Warning bells: Is US shutdown a brewing African-American revolt?


October 6, 2013

WASHINGTON: The US government shutdown enters its fifth day, a week after the horrific carnage by a mentally ill African-American man in which he kills a dozen people before he is cut down by police.

October 6, 2013

WASHINGTON: The US government shutdown enters its fifth day, a week after the horrific carnage by a mentally ill African-American man in which he kills a dozen people before he is cut down by police.

An emotionally unstable African-American woman crashes a security fence near the White House and leads a hair-trigger alert cops on a high-speed car chase before she is mowed down by cops using overwhelming force.

On Friday, another man, also African-American, pours gasoline on himself in front of the Capitol sets fire to himself in a rare attempt at self-immolation in the United States. It is not clear if the effort, foiled by passers-by, is related to the shutdown, but a visitor from more turbulent parts of the globe may well think the US is going the way of the Third World, given the kind of unrest that is roiling Washington DC.

It is no coincidence that all three incidents, regardless of their connection to the shutdown, involve African-Americans. Decades after achieving civil rights and enjoying affirmative action, African-Americans in the US continue to be disadvantaged, suffering some of the highest unemployment and incarceration rates for minorities anywhere in the world.

In many ways, the current shutdown is part of a proxy fight between deeply conservative white lawmakers who see the Obama administration's agenda as favoring blacks and minorities versus liberal legislators trying to set right historical and contemporary imbalances. While it is commonly acknowledged that African-Americans are greatly dependent on government subsidies and dole (in the same way as India's minorities are), the small cabal of Tea Party lawmakers represent a mostly-white constituency in Middle America that resents against any government role — such as the mandatory enforcement of health insurance through Obamacare — in their life.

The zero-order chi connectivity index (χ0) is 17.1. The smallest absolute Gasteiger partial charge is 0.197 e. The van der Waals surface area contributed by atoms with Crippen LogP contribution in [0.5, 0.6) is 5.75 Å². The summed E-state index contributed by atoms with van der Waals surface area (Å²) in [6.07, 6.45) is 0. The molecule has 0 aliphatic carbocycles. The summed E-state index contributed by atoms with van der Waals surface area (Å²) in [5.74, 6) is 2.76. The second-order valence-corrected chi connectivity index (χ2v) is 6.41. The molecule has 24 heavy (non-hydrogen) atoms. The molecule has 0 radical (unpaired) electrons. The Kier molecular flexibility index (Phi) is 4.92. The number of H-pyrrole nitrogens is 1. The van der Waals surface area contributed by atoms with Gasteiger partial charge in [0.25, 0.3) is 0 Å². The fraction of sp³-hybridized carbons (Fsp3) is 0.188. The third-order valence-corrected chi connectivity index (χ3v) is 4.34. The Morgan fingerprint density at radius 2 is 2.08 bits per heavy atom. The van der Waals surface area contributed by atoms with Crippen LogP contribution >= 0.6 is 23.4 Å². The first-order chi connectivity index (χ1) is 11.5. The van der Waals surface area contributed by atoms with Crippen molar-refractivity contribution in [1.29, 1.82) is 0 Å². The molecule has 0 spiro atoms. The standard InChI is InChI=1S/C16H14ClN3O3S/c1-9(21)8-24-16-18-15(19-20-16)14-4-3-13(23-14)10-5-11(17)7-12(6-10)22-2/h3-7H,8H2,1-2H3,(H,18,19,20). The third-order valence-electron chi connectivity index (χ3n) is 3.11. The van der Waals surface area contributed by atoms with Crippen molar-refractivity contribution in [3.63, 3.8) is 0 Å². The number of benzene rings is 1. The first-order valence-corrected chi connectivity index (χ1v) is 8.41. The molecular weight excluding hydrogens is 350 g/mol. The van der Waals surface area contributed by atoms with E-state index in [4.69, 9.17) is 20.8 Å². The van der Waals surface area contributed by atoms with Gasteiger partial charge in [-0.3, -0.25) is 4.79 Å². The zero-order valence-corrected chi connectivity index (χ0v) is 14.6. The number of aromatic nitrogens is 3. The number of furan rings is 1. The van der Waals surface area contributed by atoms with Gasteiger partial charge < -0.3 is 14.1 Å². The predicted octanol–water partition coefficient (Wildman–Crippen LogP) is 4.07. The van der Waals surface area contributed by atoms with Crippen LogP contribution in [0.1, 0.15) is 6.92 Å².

This is the broad background to the government shutdown that has now entered its fifth day and first weekend with no sign of resolution. The effects of the shutdown are now being felt gradually across the country. While administrative activities are starting to stall in some areas where government exercises a regulatory role, it was believed that private enterprise would not be particularly affected by the shutdown.

But stories of mishaps and hardships are now starting to trickle in from private domain. For instance, many weddings, anniversaries, and parties planned in and around national parks and monuments (which are run by the federal Department of Interior) have had to be cancelled or postponed. From Yellowstone to Yosemite, from Grand Canyon to Grand Coulee, tourism and hospitality business are taking a hit as towns whose local economies depend on it are feeling the heat of the shutdown. In fact, there are reports of some states and town defying the center to keep parks open so that the local economy is not hit.

Meantime, the wrangling in Washington continues with both parties seeking to extract political mileage out of the impasse. Polls show Republicans are taking a greater hit, but the deeply conservative lawmakers who are holding the more moderate wing of the party hostage are in safe, unshakeable seats — the last white redoubts in America where Democrats are seen as villains.

On Friday, the White House had to reel back comments attributed to an unnamed senior administration official in which he boasted, "We are winning … It doesn't really matter to us how long the shutdown lasts because what matters is the end result." White House spokesman Jay Carney's take: "It is categorically our position that the government should be reopened today, now, in half an hour."

But for the weekend at least, the metaphorical lights are still off in Washington DC. The man who tried to immolate himself near the air and space museum close to the Capitol is out of danger, thanks to joggers in the mall area who ripped off their t-shirts to put out the fire even as another person was reported to be filming him. It was still not clear what possessed him to try self-immolation. It was just another strange day at a strange time in the US capital.

Courtesy: TNN